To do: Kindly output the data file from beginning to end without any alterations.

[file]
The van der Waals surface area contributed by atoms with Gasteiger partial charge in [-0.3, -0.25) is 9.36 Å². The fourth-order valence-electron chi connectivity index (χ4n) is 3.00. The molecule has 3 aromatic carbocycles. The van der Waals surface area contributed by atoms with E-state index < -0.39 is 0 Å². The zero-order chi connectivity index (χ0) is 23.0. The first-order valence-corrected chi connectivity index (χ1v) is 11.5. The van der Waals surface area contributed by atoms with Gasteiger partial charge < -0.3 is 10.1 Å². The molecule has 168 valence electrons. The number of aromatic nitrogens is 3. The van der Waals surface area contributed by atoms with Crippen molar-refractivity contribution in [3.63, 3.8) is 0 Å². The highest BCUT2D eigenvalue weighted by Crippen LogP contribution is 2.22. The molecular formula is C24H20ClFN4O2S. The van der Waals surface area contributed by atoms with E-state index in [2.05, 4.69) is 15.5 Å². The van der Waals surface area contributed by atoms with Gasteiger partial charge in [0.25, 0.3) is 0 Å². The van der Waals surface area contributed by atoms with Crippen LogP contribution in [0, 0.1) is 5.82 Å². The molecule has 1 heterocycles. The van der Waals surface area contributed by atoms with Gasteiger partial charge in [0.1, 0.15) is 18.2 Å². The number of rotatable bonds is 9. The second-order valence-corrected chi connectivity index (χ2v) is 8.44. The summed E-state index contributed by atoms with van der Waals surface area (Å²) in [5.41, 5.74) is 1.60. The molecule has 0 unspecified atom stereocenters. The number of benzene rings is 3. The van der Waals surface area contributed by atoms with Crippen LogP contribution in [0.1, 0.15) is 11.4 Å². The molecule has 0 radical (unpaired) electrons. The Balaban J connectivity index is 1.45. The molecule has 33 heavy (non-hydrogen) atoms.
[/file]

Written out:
The van der Waals surface area contributed by atoms with Gasteiger partial charge in [-0.3, -0.25) is 9.36 Å². The fourth-order valence-electron chi connectivity index (χ4n) is 3.00. The molecule has 3 aromatic carbocycles. The van der Waals surface area contributed by atoms with E-state index < -0.39 is 0 Å². The zero-order chi connectivity index (χ0) is 23.0. The first-order valence-corrected chi connectivity index (χ1v) is 11.5. The van der Waals surface area contributed by atoms with Gasteiger partial charge < -0.3 is 10.1 Å². The molecule has 168 valence electrons. The number of aromatic nitrogens is 3. The van der Waals surface area contributed by atoms with Crippen molar-refractivity contribution in [3.63, 3.8) is 0 Å². The highest BCUT2D eigenvalue weighted by Crippen LogP contribution is 2.22. The molecular formula is C24H20ClFN4O2S. The van der Waals surface area contributed by atoms with E-state index in [2.05, 4.69) is 15.5 Å². The van der Waals surface area contributed by atoms with Gasteiger partial charge in [0.25, 0.3) is 0 Å². The van der Waals surface area contributed by atoms with Crippen LogP contribution in [0, 0.1) is 5.82 Å². The molecule has 1 heterocycles. The van der Waals surface area contributed by atoms with Gasteiger partial charge in [0.1, 0.15) is 18.2 Å². The number of rotatable bonds is 9. The second-order valence-corrected chi connectivity index (χ2v) is 8.44. The summed E-state index contributed by atoms with van der Waals surface area (Å²) in [5.41, 5.74) is 1.60. The molecule has 0 unspecified atom stereocenters. The number of benzene rings is 3. The van der Waals surface area contributed by atoms with Crippen LogP contribution in [0.1, 0.15) is 11.4 Å². The molecule has 0 radical (unpaired) electrons. The Balaban J connectivity index is 1.45. The molecule has 33 heavy (non-hydrogen) atoms.